January 2022 – lots of employment law news – jabs for sick pay, horseplay and vicarious liability, and THOSE parties…

Jabs for sick pay?

We’ve become a little familiar with the ‘jabs for jobs’ arguments, but recently there are growing reports that companies have, or are considering, withdrawing contractual sick pay for unvaccinated staff who have to isolate as a contact of someone with covid, limiting their pay to statutory sick pay (SSP) for the isolation period.  Ikea, Next, Morrisons and Ocado are all big names who have been mentioned as at least thinking about this. 

Ikea have reportedly been clear that they will make exceptions for those unvaccinated for good reason, presumably including medical reasons, and they have said each decision will be taken on a case by case basis.  This is no doubt to protect themselves from possible indirect discrimination claims if someone cannot be vaccinated due to disability or philosophical belief. 

Employers thinking about implementing such a policy should include those safeguards but also, before making any changes, consider whether company sick pay is a contractual term.  If so, it cannot be changed unilaterally and full consultation is required.  Failure to do so could result in constructive dismissal claims. 

All of these risks need to be weighed up and balanced against the cost of absence and employee relations challenges – do you upset the unvaccinated, or the vaccinated who are not happy that their unvaccinated colleagues are at home on full pay?  There are also GDPR considerations to factor it. 

In all, making changes might not be worth the risk, especially if all isolation rules are removed in the spring/summer as is rumoured.

Fair to dismiss for refusing vaccination

Following from above, it was reported today that a care home worker who refused to be vaccinated was fairly dismissed by her employer.  The Claimant in Allette v Scarsdale Grange Nursing Home Ltd cited may reasons for refusing the vaccine, including concern about its safety and also her religious beliefs as a Rastafarian, but ultimately the Tribunal were persuaded by the concerns of the care home that vaccination needed to be mandatory in its case. 

It is clear the employer had considered the issue carefully and relevant factors in their decision that the the home’s insurers had said that they would not provide public liability insurance for COVID-related risks after March 2021 and that the home faced the risk of liability if unvaccinated staff were found to have passed the disease on to a resident or visitor. Following the hearing, the care home concluded that the Claimant did not have a reasonable excuse for refusing the vaccine and that, if she remained unvaccinated, she would pose a real risk to the health of residents, staff and visitors. She was dismissed because the company took the view that it could not make an exception for one member of staff because not all residents could be vaccinated, the vaccine was not 100% effective, and visitors might be unvaccinated.

The Tribunal accepted that the care home had a primary legitimate aim of protecting the health of staff, residents and visitors, and a secondary aim of not risking breaching its insurance policy.  It noted that the Claimant’s fear was genuine, but ultimately the care home was a small employer with a legal and moral obligation to protect its vulnerable residents.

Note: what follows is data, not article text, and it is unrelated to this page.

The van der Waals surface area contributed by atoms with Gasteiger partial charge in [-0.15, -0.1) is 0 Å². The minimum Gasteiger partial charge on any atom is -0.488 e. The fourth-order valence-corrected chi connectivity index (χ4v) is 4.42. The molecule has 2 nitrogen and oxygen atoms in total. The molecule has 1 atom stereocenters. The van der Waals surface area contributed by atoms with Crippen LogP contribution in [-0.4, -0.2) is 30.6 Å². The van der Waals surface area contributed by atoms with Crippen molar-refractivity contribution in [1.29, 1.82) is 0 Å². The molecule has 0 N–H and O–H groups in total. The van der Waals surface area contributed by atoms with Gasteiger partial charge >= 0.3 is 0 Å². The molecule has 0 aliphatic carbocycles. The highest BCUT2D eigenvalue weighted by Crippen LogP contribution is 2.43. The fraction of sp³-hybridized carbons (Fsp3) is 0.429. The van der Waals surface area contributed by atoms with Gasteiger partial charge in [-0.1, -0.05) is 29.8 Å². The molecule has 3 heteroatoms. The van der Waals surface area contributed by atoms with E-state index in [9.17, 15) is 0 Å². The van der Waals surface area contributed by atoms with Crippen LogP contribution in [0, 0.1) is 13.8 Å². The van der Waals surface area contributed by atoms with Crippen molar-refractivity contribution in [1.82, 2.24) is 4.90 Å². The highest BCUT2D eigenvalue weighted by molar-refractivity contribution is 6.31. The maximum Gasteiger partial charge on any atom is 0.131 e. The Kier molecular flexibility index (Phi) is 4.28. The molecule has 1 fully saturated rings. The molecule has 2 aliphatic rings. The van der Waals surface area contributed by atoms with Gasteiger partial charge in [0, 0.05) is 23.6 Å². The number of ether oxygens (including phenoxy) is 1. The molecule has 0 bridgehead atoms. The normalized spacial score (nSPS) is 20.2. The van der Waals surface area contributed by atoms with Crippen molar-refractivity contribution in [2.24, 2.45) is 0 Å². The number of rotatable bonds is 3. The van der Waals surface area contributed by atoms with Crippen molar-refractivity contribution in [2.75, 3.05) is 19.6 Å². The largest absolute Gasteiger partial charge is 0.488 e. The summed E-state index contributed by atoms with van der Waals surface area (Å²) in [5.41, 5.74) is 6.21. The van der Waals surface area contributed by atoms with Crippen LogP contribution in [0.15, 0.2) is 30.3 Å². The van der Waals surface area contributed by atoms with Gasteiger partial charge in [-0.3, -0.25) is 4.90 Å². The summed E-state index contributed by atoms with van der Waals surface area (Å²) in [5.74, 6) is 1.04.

It’s interesting to see these cases coming through, and the case law shows that full consideration and a thorough and fair process are essential for a dismissal to be fair.  Most curious here is that the Claimant did not allege discrimination linked to her religious beliefs.  It would have been interesting to see how the Tribunal would have approached that point.

Tribunal waiting times

Covid has delayed everything in all walks of life.  The already creaking Employment Tribunal system is no different – waiting times up to March 2021 were published this week to be 335 days for claims made by a single employee and 388 days for claims made by multiple employees.  We are seeing this in practice with many of our cases taking 18 months to get to a final hearing.

Horseplay and employer’s vicarious liability for workplace pranks

Horseplay is word rarely heard in everyday life, however it features heavily in the Court of Appeal case of Chell v Tarmac Cement and Lime Limited. 

In this case the Court had to determine whether the employer could be held vicariously liable for the acts of an employee who had used a hammer to strike a pellet target which he had placed on a bench close to the Claimant’s ear.

The prank backfired causing the Claimant to sustain hearing loss and tinnitus.  The employer was not held liable for the employee’s actions. 

Although these things can be a close call, the fundamental question remains whether the wrongful act is sufficiently related to the conduct authorised by the employer to justify the imposition of vicarious liability, which was not the case in this situation.

THOSE party allegations, and the Sue Grey report…

Well, we’re not going to go there…BUT a reminder that actually the ministerial party line of ‘waiting for the investigation report’ is absolutely the right line to take if you are involved with a disciplinary situation at work.

For any misconduct dismissal to be fair, the first step must be a thorough and fair investigation, followed by a disciplinary hearing and finally, the right of appeal must be given. Prejudging any of these critical steps is likely to lead to a finding of unfair dismissal, however blameworthy the individual’s conduct might have been.